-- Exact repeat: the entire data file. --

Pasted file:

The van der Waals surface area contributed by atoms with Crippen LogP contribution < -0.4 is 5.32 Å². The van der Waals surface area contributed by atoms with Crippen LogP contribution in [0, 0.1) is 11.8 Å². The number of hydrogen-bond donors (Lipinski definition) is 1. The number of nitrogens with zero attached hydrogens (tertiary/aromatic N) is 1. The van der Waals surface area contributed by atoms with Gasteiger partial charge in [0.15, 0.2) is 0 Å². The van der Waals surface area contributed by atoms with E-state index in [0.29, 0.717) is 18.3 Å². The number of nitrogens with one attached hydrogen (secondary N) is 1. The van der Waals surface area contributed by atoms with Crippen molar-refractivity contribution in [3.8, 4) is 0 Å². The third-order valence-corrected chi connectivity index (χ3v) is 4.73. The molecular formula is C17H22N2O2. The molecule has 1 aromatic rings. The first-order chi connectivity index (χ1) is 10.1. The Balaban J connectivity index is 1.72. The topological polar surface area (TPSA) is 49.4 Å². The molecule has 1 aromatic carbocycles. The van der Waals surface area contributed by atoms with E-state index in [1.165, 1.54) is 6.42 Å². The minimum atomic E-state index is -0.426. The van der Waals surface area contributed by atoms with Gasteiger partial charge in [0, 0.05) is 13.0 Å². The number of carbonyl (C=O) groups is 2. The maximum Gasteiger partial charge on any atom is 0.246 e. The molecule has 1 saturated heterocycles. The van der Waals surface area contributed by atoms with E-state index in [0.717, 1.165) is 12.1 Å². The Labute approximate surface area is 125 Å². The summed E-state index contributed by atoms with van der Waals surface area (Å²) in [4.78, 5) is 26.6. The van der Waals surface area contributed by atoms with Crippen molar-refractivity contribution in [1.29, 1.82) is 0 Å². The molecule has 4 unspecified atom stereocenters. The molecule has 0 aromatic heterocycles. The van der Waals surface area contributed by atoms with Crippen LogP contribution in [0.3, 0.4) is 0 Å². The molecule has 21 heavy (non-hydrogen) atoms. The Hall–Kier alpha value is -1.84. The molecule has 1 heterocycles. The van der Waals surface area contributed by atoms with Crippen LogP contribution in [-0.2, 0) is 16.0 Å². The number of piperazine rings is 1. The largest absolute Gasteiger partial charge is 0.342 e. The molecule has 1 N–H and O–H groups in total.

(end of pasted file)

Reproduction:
The van der Waals surface area contributed by atoms with Crippen LogP contribution < -0.4 is 5.32 Å². The van der Waals surface area contributed by atoms with Crippen LogP contribution in [0, 0.1) is 11.8 Å². The number of hydrogen-bond donors (Lipinski definition) is 1. The number of nitrogens with zero attached hydrogens (tertiary/aromatic N) is 1. The van der Waals surface area contributed by atoms with Gasteiger partial charge in [0.15, 0.2) is 0 Å². The van der Waals surface area contributed by atoms with E-state index in [0.29, 0.717) is 18.3 Å². The number of nitrogens with one attached hydrogen (secondary N) is 1. The van der Waals surface area contributed by atoms with Crippen molar-refractivity contribution in [3.8, 4) is 0 Å². The third-order valence-corrected chi connectivity index (χ3v) is 4.73. The molecular formula is C17H22N2O2. The molecule has 1 aromatic rings. The first-order chi connectivity index (χ1) is 10.1. The Balaban J connectivity index is 1.72. The topological polar surface area (TPSA) is 49.4 Å². The molecule has 1 aromatic carbocycles. The van der Waals surface area contributed by atoms with E-state index in [1.165, 1.54) is 6.42 Å². The minimum atomic E-state index is -0.426. The van der Waals surface area contributed by atoms with Gasteiger partial charge in [0, 0.05) is 13.0 Å². The number of carbonyl (C=O) groups is 2. The maximum Gasteiger partial charge on any atom is 0.246 e. The molecule has 1 saturated heterocycles. The van der Waals surface area contributed by atoms with E-state index in [0.717, 1.165) is 12.1 Å². The Labute approximate surface area is 125 Å². The summed E-state index contributed by atoms with van der Waals surface area (Å²) in [4.78, 5) is 26.6. The van der Waals surface area contributed by atoms with Crippen molar-refractivity contribution in [1.29, 1.82) is 0 Å². The molecule has 4 unspecified atom stereocenters. The molecule has 0 aromatic heterocycles. The van der Waals surface area contributed by atoms with Crippen LogP contribution in [0.3, 0.4) is 0 Å². The molecule has 21 heavy (non-hydrogen) atoms. The Hall–Kier alpha value is -1.84. The molecule has 1 heterocycles. The van der Waals surface area contributed by atoms with Crippen LogP contribution in [-0.2, 0) is 16.0 Å². The number of piperazine rings is 1. The largest absolute Gasteiger partial charge is 0.342 e. The molecule has 1 N–H and O–H groups in total.